Ocean Researchers Solve Mystery of Tasmanian Shipwrecked Freighter That Was Lost 50 Years Ago

BY Michael Wing TIMEMay 25, 2023 PRINT

The mystery of a shipwreck off the coast of Tasmania that began 50 years ago has now been solved.

Marine explorers aboard Commonwealth Scientific and Industrial Research Organisation (CSIRO) Research Vessel (RV) Investigator first embarked on a 38-day voyage to study an underwater landslide off Tasmania’s west coast.

The expedition, led by the University of Tasmania, incorporated a piggyback project that would realize the finding of a lost coastal freighter that sank almost 50 years ago.

On October 13, 1973, the 44-meter Motor Vessel (MV) Blythe Star set sail from Hobart bound for King Island and, reportedly due to instability, not long into the voyage suddenly took on water and capsized.

All ten of MV Blythe Star’s crew members made it into an inflatable lifeboat, yet, tragically, three crew members died before they could be rescued. MV Blythe Star sank beneath the waves, and for nearly half a century its location remained a mystery.

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CSIRO RV Investigator. (Courtesy of CSIRO)
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The approximate location of the shipwrecked MV Blythe Star. (Courtesy of CSIRO)
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CSIRO researchers explore MV Blythe Star from aboard RV Investigator. (Courtesy of CSIRO)

Following reports from fishermen and underwater surveys that pinpointed an unidentified shipwreck located 10.5 kilometers (approx. 6.5 miles) southwest of South West Cape, RV Investigator set sail to inspect the finding.

On April 12, 2023, the University of Tasmania researchers positively identified the sunken vessel as the MV Blythe Star, CSIRO revealed in a press release.

Utilizing multibeam echosounders and two underwater camera systems, they were able to systematically map the sunken ship and discern the word “STAR” on the ship’s bow, confirming her identity beyond a shadow of a doubt.

MV Blythe Star was found intact, sitting upright on the ocean floor, though she showed some signs of damage, particularly on her stern.

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MV Blythe Star was mapped using multibeam echo-sounding equipment. (Courtesy of CSIRO)
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Video footage shows the bow of the sunken MV Blythe Star, nearly 50 years after she sank. (Courtesy of CSIRO)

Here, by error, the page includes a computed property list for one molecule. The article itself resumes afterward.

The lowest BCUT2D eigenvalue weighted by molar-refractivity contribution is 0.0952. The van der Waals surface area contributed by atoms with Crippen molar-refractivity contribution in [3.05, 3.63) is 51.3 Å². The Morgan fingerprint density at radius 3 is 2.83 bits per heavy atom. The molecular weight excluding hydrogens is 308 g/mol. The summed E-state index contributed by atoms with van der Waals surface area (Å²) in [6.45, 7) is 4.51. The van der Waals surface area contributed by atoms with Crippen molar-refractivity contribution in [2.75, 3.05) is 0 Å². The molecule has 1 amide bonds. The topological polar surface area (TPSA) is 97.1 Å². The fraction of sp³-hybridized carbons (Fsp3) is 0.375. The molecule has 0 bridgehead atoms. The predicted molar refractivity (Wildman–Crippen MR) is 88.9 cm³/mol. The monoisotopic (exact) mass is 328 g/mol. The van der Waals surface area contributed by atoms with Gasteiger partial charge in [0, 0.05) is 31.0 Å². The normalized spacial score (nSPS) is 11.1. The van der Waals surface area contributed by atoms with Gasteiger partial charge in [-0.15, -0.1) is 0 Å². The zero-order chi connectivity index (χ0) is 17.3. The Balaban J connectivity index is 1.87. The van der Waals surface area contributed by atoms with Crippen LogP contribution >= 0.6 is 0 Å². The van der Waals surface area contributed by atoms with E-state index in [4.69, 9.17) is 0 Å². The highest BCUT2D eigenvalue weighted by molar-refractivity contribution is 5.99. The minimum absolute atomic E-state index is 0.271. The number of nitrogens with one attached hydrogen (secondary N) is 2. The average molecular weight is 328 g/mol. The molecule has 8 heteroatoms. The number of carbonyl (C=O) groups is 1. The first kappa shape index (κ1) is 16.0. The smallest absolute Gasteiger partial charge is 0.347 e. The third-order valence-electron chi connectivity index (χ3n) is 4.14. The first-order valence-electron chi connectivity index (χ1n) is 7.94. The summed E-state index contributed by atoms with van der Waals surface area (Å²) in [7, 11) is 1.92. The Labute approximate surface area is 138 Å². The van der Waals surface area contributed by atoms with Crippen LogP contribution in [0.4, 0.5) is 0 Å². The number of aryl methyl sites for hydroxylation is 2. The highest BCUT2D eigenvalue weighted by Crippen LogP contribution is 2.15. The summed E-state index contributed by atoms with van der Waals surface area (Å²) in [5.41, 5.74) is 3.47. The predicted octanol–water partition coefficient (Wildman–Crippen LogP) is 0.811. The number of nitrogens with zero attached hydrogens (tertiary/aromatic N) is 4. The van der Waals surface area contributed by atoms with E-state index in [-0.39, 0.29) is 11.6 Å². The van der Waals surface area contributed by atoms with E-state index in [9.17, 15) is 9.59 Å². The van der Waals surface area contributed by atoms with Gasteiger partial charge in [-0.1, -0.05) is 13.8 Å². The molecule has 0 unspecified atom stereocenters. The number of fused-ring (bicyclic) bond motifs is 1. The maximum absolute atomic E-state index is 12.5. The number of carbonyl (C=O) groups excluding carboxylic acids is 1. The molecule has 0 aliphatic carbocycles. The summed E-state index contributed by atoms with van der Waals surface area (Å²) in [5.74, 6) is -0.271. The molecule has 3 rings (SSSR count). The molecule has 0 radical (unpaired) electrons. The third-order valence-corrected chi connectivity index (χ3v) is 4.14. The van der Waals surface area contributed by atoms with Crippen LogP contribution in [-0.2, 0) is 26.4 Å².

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A view of the upper boat deck of MV Blythe Star. (Courtesy of CSIRO)

Various marine life was found on and around the sunken coastal freighter. The shipwreck was covered with minimal growth of algae and seaweed, while crayfish, schools of fish, and several fur seals were filmed swimming in her surrounds.

After the discovery was made, it was revealed to key stakeholders, including the Blythe Star Memorial Group, who will hold an event in Hobart in October to commemorate the 50th anniversary of the maritime tragedy.

“In the aftermath of the MV Blythe Star tragedy, reviews of the incident would directly lead to important changes in maritime safety laws in Australia to significantly improve safety at sea for future mariners,” CSIRO stated.

“CSIRO is pleased to be able to assist in providing closure to this 50-year mystery and confirm the final resting place of the MV Blythe Star.”

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A view of the stern of MV Blythe Star. (Courtesy of CSIRO)
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The CSIRO project team who identified MV Blythe Star after she sank almost 50 years ago. (Courtesy of CSIRO)

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Michael Wing
Editor and Writer
Michael Wing is a writer and editor based in Calgary, Canada, where he was born and educated in the arts. He writes mainly on culture, human interest, and trending news.
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